This is a point that I just flat out disagree with Jeffrey over. I think his comment about drums speaking to the “baser core of the human person” and “exciting the wrong sorts of passions” betrays a common cultural bias. The sound of a drum simply resembles the human heartbeat and takes us to the center of our being where God dwells thus making it an appropriate instrument for predisposing us to worship.
“The one suggestion of the author’s that I find curious is the use of additional (lay) ministers for the act of sprinkling. While laypeople may bless themselves with holy water, and may in certain circumstances
sprinkle others with holy water (during the blessing of a new home in the Book of Blessings, in the absence of a priest or deacon), the liturgical sprinkling is done with an ordained minister present. The Roman Missal (Appendix II, rubric 4) directs the priest to do the sprinkling himself.”
I’m obviously and blatantly pushing the envelope here. Many, like Jeffrey, will prefer to adhere strictly to the rubric while I know some who will see an opening here for using lay people on occasion to assist.
“The author writes that many of the signs, symbols, and rituals of the sacraments are “somewhat exotic.” I think that could be said of the unusual type of bread used in most parishes, which “do[es] not resemble any kind of bread that we eat in daily life,” the thin round wafer.”
While Jeffrey explains that he has nothing against properly prepared altar bread, he clearly has a preference for the communion wafer. I find it hard to agree with his assertion that communion wafers are exotic since that word implies possessing a striking nature. The GIRM tells us that, “By reason of the sign, it is required that the material for the Eucharistic Celebration truly have the appearance of food.” (321). Wafers are then mentioned as a convenience for large assemblies. Clearly, a more robust communion bread will have a true appearance of food.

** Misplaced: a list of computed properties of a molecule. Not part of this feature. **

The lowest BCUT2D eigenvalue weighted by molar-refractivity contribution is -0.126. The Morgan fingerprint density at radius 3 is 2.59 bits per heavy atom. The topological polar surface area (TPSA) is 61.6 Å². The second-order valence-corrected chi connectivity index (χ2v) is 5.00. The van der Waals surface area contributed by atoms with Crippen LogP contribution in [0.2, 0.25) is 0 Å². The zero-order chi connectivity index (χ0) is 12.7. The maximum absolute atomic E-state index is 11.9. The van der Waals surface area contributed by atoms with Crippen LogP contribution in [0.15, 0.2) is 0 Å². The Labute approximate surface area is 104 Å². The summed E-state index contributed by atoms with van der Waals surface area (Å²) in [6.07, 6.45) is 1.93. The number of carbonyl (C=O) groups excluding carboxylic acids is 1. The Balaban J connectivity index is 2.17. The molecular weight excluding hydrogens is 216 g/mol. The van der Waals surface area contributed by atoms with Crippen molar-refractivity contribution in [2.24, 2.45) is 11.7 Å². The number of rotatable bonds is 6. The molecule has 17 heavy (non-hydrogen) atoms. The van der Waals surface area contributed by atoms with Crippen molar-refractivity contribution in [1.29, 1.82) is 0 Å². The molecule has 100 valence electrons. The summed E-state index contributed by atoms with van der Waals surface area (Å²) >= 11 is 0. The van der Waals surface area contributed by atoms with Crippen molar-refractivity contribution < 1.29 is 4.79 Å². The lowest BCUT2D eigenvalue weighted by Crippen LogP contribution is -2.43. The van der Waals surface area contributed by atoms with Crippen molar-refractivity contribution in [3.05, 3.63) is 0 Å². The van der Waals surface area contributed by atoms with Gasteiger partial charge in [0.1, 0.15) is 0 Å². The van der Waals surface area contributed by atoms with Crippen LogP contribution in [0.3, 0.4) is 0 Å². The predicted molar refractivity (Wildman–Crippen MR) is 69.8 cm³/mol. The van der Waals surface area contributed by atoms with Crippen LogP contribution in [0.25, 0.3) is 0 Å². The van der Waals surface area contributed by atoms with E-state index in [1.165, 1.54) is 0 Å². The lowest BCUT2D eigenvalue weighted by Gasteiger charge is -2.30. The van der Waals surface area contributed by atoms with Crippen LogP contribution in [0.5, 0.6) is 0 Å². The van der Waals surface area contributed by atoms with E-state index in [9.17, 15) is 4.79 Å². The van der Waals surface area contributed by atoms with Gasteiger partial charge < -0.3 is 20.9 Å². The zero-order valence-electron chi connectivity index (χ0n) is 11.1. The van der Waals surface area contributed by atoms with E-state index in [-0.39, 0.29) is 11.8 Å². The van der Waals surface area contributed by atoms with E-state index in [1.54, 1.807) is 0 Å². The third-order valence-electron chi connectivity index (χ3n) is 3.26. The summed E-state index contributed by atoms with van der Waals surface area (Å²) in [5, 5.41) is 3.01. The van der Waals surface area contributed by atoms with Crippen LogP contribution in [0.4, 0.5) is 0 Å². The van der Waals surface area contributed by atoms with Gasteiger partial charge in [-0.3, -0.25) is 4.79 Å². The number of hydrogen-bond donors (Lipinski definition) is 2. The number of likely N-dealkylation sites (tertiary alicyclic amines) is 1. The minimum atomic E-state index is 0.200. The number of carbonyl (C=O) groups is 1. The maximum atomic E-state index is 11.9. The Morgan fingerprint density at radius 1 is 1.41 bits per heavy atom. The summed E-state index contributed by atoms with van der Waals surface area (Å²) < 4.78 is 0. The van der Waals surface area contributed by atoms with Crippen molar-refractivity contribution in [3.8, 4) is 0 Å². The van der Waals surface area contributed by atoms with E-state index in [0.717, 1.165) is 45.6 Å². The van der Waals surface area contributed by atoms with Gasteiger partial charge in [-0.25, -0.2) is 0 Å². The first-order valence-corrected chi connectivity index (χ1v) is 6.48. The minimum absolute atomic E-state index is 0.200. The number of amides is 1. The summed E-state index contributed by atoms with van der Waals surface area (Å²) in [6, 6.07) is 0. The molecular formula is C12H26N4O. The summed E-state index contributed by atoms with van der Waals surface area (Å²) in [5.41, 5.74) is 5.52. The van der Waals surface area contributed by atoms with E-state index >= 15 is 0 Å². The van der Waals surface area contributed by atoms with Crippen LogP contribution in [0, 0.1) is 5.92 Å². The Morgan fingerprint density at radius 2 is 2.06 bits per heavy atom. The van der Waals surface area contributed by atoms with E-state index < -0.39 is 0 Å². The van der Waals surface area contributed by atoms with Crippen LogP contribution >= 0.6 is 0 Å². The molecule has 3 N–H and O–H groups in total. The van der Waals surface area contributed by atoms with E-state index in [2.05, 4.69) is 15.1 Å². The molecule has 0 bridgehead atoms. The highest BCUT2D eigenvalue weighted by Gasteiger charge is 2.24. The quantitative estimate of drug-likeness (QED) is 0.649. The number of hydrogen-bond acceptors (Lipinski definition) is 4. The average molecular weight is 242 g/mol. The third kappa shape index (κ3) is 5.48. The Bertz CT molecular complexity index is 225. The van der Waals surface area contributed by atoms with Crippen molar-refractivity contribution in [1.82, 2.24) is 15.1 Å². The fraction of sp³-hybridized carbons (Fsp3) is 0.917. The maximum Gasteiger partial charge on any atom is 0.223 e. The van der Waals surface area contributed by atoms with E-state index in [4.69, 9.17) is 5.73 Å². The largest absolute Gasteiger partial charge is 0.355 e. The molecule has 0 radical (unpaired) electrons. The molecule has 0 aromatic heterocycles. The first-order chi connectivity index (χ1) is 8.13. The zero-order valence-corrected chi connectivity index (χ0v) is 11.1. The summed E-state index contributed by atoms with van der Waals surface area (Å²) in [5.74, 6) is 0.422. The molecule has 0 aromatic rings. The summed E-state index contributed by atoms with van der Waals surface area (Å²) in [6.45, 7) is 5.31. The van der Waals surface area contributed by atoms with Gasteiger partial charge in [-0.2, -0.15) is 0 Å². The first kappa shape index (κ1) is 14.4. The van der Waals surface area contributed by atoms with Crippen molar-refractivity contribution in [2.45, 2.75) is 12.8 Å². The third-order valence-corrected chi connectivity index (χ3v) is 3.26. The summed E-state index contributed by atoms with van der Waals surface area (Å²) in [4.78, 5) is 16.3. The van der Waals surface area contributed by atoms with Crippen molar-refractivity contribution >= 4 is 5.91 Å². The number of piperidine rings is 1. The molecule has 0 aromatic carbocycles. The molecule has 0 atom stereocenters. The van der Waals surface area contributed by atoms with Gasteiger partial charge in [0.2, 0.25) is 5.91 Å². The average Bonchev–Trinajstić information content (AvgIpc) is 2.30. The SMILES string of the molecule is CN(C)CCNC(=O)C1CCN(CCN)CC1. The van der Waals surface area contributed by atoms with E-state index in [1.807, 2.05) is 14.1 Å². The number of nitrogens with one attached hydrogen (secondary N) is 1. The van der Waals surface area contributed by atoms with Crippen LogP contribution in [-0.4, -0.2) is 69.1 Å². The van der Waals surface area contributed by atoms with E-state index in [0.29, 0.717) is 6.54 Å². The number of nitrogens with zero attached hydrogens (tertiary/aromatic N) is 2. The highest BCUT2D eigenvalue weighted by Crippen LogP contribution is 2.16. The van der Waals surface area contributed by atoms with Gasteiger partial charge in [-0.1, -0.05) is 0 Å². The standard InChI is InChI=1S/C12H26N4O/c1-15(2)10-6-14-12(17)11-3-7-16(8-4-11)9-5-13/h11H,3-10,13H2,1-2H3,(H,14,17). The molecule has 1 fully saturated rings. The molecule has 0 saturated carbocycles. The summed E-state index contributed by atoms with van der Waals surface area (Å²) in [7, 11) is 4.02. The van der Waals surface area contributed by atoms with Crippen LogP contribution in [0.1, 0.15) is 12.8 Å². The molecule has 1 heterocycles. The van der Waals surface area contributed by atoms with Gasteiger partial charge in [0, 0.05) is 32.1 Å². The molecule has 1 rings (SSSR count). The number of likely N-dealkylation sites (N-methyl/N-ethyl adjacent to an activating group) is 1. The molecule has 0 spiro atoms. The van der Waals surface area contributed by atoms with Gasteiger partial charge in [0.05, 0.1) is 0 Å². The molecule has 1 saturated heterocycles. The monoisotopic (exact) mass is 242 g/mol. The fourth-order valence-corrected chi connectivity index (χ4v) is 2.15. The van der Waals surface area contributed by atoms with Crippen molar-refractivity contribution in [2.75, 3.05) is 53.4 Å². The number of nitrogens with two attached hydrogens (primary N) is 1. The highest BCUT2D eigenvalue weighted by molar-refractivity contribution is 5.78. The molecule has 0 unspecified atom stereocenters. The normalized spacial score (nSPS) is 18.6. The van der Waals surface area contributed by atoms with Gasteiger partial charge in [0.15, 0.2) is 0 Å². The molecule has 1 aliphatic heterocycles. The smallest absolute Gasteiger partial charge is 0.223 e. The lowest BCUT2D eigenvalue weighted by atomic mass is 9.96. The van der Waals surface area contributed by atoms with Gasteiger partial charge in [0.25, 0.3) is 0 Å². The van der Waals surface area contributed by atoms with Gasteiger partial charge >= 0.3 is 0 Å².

You know what they say, Joe: the Catholic doctrine of transubstantiation requires believing two things that are pretty incredible: 1) that the bread and wine truly become the Body and Blood of Christ, and 2) that the bread was actually bread to begin with! 😉
“I am curious why the author does not consider the more robust altar breads to be preferable for bringing to the sick or homebound or for reservation in the tabernacle.”
This is simply due to the fact that care must be taken to ensure that the consecrated bread does not spoil. In all my experiences of using more robust altar breads, a ciborium of hosts (wafers) was always used as well to ensure that enough of the Eucharist was on hand for Communion at Mass as well as to reserve in the tabernacle and to bring to the sick or homebound.
“My interpretation of revisiting our approach to the liturgy is quite different from his. I do not think the liturgy needs to be filled with drums and banners and 15-20 foot gaps in processions: I think it needs to be filled with its own meaning first, and we do too.”
I think Jeffrey’s point of making sure the liturgy is filled with its own meaning first is well taken and I encourage liturgical ministers and planning teams to study and reflect on these meanings. However, I disagree with his characterization that my suggestions amount to liturgies “filled with drums and banners and 15-20 foot gaps in processions.” At most, I suggested the occasional use of a drum or drums, the optional use of banners during the entrance procession, and some practical advice on how to do a procession with reverence (anyone who has trained altar servers, prepared Confirmandi to process into church, or conducted a wedding rehearsal knows that you need to give concrete suggestions on how much space to leave). In the end, the goal is to celebrate the sacred mysteries of the Mass in a manner that is conducive to “full, conscious, and active participation” by all of the faithful.
sim;ly cannot get to the article Joe-but enjoy the discussion and the other article as it gets all of us thinking and that is what it is all about!
Susan, you should be able to open the article through the links on this page: https://catechistsjourney.loyolapress.com/2012/02/29/a-more-robust-liturgy-my-article-in-ministry-liturgy-magazine/